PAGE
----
CID: What Is Managed Care?

What Is Managed Care?

Managed care is a general term used to describe a system of health care delivery that attempts to oversee all aspects of an enrollee’s care. The goal of the system is to deliver quality care in the most appropriate setting, in the most cost-effective manner. Preventative care is promoted, and managed care plans generally require that enrollees choose a primary care physician, who often is required to be the initial contact for care.
How do traditional indemnity plans differ from managed care plans?

Traditional indemnity plans reimburse an enrollee for covered services. There is generally a deductible amount that must be paid by the enrollee before any covered services are paid by the plan. After the deductible is met, there is generally cost sharing by the plan and the enrollee through coinsurance or a percentage of the eligible cost. Enrollees are free to access any licensed health care provider.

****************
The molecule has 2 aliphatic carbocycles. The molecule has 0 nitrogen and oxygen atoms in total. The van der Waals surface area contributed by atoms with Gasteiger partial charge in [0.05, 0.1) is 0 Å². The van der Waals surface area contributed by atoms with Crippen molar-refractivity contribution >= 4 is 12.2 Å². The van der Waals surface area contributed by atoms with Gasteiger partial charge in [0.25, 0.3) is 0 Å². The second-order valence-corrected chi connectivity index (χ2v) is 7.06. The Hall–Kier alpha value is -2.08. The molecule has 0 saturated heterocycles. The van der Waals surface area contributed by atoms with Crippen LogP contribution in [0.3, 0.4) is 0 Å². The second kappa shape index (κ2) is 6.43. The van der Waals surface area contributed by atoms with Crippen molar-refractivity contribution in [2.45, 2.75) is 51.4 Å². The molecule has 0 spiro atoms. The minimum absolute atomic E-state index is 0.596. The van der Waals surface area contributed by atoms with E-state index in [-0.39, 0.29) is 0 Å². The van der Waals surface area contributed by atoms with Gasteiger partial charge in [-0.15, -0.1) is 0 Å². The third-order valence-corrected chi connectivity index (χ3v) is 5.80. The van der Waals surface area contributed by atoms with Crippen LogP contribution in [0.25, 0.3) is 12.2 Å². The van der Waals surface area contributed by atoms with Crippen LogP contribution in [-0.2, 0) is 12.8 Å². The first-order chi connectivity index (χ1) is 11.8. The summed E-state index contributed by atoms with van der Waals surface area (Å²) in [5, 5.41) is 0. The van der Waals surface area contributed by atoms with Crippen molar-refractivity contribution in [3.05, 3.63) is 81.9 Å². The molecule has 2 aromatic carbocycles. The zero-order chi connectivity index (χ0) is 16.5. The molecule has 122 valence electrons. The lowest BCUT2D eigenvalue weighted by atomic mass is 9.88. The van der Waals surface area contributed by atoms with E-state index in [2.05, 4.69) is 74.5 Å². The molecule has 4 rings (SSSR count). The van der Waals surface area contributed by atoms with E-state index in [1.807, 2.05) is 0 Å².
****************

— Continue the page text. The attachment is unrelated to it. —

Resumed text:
Managed care plans are plans that perform utilization review and utilize a network of participating providers. Managed care plans generally require that enrollees seek care from participating providers. Most services are covered in full, although a flat fee or copayment may be required at the time the covered service is rendered. Enrollees must access participating providers in the network, except for emergency services or if the plan offers optional out of network benefits. Such coverage for out of network services is generally on a deductible/coinsurance basis.

Content Last Modified on 8/25/2008 1:06:40 PM